The Oxford Shakespeare: The Tempest (Oxford World's Classics)
One of Shakespeare's most famous but also enigmatic plays, for many years the story of Prospero's exile from his native Milan, and life with his daughter Miranda on an unnamed island in the Mediterranean, was seen as an autobiographical dramatisation of Shakespeare's departure from the London... show more
One of Shakespeare's most famous but also enigmatic plays, for many years the story of Prospero's exile from his native Milan, and life with his daughter Miranda on an unnamed island in the Mediterranean, was seen as an autobiographical dramatisation of Shakespeare's departure from the London stage. The Epilogue, spoken by Prospero, claims that "now my charms are all o'erthrown", appeared to reflect Shakespeare's own renunciation of his magical dramatic powers as he retired to Stratford. But The Tempest is far more than this, as recent commentators have pointed out. The dramatic action observes the classical unities of time, place and action, as Prospero uses his "rough magic" to lure his wicked usurping brother, Antonio, and King Alonso of Naples to his island retreat to torment them before engineering his return to Milan. However, the play is full of extraordinary anomalies and fantastic interludes, including Gonzalo's fantasy of a utopian commonwealth, Prospero's magical servant Ariel, and the "poisonous slave" Caliban. The creation of Caliban has particularly fascinated critics, who have noticed in his creation a colonial dimension to the play. In this respect Caliban can be seen as an American Indian or African slave, who articulates a particularly powerful strain of anti-colonial sentiment, telling Prospero that "this island's mine, by Sycorax my mother,/ Which thou tak'st from me". This has led to an intense reassessment of the play from a post-colonial perspective, as critics and historians have debated the extent to which the play endorses or criticises early English colonial expansion. --Jerry Brotton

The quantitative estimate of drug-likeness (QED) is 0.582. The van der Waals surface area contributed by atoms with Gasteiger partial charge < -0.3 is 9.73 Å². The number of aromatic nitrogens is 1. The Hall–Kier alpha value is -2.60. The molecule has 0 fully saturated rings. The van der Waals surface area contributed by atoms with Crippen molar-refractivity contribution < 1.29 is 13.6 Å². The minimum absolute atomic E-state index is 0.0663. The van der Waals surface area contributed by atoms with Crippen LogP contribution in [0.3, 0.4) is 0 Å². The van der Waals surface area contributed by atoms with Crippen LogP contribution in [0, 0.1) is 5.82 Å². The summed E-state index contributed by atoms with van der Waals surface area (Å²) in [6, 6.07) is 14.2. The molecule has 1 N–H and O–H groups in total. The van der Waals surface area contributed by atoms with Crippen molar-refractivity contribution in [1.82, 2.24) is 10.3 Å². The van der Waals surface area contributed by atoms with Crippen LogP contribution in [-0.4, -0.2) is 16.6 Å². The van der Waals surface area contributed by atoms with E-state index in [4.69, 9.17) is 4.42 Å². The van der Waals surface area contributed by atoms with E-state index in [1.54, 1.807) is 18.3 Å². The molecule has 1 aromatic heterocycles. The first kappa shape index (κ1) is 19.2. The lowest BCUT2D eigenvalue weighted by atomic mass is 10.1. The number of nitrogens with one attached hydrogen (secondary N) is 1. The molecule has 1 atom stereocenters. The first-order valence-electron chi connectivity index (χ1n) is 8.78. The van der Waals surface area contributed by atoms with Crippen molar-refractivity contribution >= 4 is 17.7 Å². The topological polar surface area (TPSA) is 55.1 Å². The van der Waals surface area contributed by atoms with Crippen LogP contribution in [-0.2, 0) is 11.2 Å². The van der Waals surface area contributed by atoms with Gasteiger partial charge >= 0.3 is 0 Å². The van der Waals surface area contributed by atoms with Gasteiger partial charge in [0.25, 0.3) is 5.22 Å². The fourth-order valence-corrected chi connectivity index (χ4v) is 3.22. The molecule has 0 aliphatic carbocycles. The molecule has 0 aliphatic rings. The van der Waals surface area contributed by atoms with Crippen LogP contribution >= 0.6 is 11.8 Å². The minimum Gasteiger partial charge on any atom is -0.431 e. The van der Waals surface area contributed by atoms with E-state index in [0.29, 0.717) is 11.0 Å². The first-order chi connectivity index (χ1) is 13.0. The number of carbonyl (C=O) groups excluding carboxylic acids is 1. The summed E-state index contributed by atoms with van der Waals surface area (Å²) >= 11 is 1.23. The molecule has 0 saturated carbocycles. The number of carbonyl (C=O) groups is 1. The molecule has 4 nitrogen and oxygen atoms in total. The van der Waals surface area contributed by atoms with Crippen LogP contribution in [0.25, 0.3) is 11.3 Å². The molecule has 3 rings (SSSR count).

Publish date: April 17th 2008
Publisher: Oxford University Press
Pages no: 256
Edition language: English
Hell is empty, and all the devils are here.
I went to see The Tempest in the Globe theatre in the summer of 2013. And while it was some time ago, it really helped me to understand the play. The tempest, Shakespeare's final play and considered to be one of his least understandable is not an easy read but an interesting read it is. Filled wit...
Even though I gave The Tempest five stars, it's still not quite up there with how much I loved Macbeth and Othello. I would consider The Tempest the most romantic of Shakespeare's plays I have read so far. At least this one doesn't have people settling for those that they decide to make do with (Twe...
It can be really annoying as you read a book and pick up all of these wonderful ideas about the themes and suddenly discover that you have forgotten them by the time you get around to writing the review. Honestly, it happens to me all the time, and it is even more annoying with these Shakespeare Sig...
I boarded the king's ship: now on the beak, Now in the waist, the deck, in every cabin, I flamed amazement - Ariel, The Tempest 1.2.227-229 The Tempest has been in my top five Shakespeare plays ever since I read it; in fact, I think it's probably my second favourite, behind Henry V. The play is ...